She look’d down to Camelot

Out flew the web and floated wide;

The mirror crack’d from side to side

The curse is come upon me’, cried

  The Lady of Shalott.

Part Four

In this last part, she abandoned her tower for the river banks. The atmosphere was not favorable as it was stormy. She found a boat and scribbled down her name on it around the edges. She entered the boat wearing a white flowing gown and ventured down the river, heading for Camelot. It was unfortunately very cold for she froze to death before she reached Camelot.

The Nobles of Camelot all came out to look at the dead woman in a lovely boat. They read her name written on the boat and kept questioning themselves on who the woman was.

The most ironical part was when Sir Lancelot, whom the Lady craved for bowed down next to her corpse and sorrowfully commented that the Lady has a lovely and pleaded for God to lend her grace.

“Who is his? And what is here?

And in the lighted palace near

Died the sound of royal cheer;

And they crossed themselves for fear,

  All knights at Camelot;

But Lancelot mused a little space

He said, “She has a lovely face;

God in his mercy lend her grace,

The Lady of Shalott.”


Alfred Lord Tennyson’s The Lady of Shalott is one of his most popular poems ever recorded in English Literature. It’s of the medieval period during the times of King Arthur. The poem gave descriptions of pastoral settings. Trees, wind, river, castle, farmers, and river. The appearance must have been rustic in nature.


Isolation and Deprivation

The theme of Isolation and Loneliness is the dominant theme therein. The poem doesn’t even explain what the lady was doing locked in a castle alone with no form of human communication and interaction. She exists under a spell even without knowing how the curse came about or who cursed her. Tennyson did not provide an explanation based on the origin of the curse. The lady spends her life only weaving and only saw the world through a mirror. There is nothing that sounds more lonely and depriving than that.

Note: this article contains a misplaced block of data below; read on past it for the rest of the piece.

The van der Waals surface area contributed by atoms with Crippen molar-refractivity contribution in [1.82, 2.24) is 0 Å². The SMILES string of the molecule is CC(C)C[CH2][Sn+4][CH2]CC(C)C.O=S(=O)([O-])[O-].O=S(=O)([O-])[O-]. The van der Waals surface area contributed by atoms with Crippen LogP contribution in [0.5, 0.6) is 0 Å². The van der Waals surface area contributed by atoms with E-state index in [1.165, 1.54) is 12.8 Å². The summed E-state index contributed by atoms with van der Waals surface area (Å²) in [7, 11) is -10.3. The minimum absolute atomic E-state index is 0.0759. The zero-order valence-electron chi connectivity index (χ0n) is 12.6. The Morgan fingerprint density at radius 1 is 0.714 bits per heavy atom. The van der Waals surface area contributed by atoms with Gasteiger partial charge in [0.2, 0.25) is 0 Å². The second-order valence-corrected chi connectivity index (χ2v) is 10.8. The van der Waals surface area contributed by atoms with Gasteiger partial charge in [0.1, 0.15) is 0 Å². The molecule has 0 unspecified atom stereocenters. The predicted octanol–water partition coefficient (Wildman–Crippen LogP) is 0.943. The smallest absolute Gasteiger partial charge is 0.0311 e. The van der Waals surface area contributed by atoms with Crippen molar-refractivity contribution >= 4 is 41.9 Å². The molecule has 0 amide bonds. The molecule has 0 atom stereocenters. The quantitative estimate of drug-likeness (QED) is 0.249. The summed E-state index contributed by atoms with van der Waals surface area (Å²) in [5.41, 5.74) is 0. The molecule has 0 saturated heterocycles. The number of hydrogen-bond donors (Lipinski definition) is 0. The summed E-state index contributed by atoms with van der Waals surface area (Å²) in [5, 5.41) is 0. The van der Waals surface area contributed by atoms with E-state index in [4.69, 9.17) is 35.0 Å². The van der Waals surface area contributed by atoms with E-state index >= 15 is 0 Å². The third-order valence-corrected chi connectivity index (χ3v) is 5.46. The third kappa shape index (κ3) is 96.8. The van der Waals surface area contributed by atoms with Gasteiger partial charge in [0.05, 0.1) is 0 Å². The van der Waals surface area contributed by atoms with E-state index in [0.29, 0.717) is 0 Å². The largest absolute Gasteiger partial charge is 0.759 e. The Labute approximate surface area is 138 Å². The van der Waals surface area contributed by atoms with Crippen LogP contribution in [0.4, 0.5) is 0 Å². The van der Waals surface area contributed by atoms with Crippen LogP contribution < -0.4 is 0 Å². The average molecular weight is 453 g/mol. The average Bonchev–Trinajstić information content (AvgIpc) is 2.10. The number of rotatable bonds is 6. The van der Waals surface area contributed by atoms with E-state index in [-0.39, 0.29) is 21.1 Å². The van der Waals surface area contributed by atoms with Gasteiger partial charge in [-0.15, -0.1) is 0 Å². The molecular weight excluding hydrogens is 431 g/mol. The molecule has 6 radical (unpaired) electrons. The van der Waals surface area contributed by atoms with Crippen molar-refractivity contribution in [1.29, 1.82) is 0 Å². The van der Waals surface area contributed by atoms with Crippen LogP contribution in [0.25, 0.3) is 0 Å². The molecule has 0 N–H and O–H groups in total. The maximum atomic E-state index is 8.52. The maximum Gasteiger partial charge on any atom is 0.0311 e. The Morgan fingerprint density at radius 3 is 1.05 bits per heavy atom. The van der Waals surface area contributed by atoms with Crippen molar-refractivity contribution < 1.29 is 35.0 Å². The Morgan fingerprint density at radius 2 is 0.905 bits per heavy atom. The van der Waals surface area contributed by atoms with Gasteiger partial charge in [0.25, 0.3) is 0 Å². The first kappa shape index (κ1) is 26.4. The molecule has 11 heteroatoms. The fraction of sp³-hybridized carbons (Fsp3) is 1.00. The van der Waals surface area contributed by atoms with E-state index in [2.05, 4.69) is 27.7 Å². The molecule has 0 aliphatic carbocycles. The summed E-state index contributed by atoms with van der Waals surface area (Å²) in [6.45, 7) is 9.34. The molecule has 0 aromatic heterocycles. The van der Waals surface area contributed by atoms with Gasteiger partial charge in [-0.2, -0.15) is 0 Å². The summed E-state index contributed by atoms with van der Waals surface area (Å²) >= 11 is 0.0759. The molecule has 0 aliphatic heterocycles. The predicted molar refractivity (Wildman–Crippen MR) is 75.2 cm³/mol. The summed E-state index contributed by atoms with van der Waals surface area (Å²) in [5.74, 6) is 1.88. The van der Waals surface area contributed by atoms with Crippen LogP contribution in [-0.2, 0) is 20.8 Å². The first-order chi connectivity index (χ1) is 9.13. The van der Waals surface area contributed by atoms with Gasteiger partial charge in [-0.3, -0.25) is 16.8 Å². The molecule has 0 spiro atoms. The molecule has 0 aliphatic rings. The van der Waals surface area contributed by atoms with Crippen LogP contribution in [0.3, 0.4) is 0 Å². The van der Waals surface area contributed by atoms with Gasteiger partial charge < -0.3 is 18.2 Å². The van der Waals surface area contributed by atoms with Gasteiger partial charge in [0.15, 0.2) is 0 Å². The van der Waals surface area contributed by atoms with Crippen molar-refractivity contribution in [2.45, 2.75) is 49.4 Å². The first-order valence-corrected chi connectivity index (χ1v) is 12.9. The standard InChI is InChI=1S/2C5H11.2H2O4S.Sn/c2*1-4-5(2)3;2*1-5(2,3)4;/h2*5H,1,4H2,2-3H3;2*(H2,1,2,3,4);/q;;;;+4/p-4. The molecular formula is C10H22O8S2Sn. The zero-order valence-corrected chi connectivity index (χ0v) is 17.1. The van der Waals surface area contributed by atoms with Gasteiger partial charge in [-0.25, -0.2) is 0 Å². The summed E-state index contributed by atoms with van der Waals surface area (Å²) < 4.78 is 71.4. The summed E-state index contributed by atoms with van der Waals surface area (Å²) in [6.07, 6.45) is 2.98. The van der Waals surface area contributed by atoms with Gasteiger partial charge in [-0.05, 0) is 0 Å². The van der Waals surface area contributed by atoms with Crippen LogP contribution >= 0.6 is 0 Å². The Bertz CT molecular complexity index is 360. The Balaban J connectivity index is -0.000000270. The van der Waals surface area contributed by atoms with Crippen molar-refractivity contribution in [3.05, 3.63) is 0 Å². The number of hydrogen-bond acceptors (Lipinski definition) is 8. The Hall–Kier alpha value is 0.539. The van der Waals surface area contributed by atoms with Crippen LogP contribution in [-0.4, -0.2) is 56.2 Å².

One-sided Attraction/Unrequited Love

The downfall and death of the lady were as a result of her attraction to Sir Lancelot. She had her curse under control until she saw his reflection in the mirror and was drawn to look at him directly even though she knew that it might cost her. To top it all, just to see him,  she journeyed in very stormy weather and froze to death before she got to see her love.

Supernatural Existence

The mysterious curse on The Lady of Shalott is the plot of the poem. It controlled her life and brought about her death. This notion of the existence of black magic gave the poem a thrilling and disturbing atmosphere.

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Jason is a Mythic Fantasy Author and creator of MythBank. He loves mythology, history, and geek culture. When he's not writing, his favorite hobbies include hiking, chilling with his wife, spouting nonsense words at his baby daughter, and developing this (and other) websites.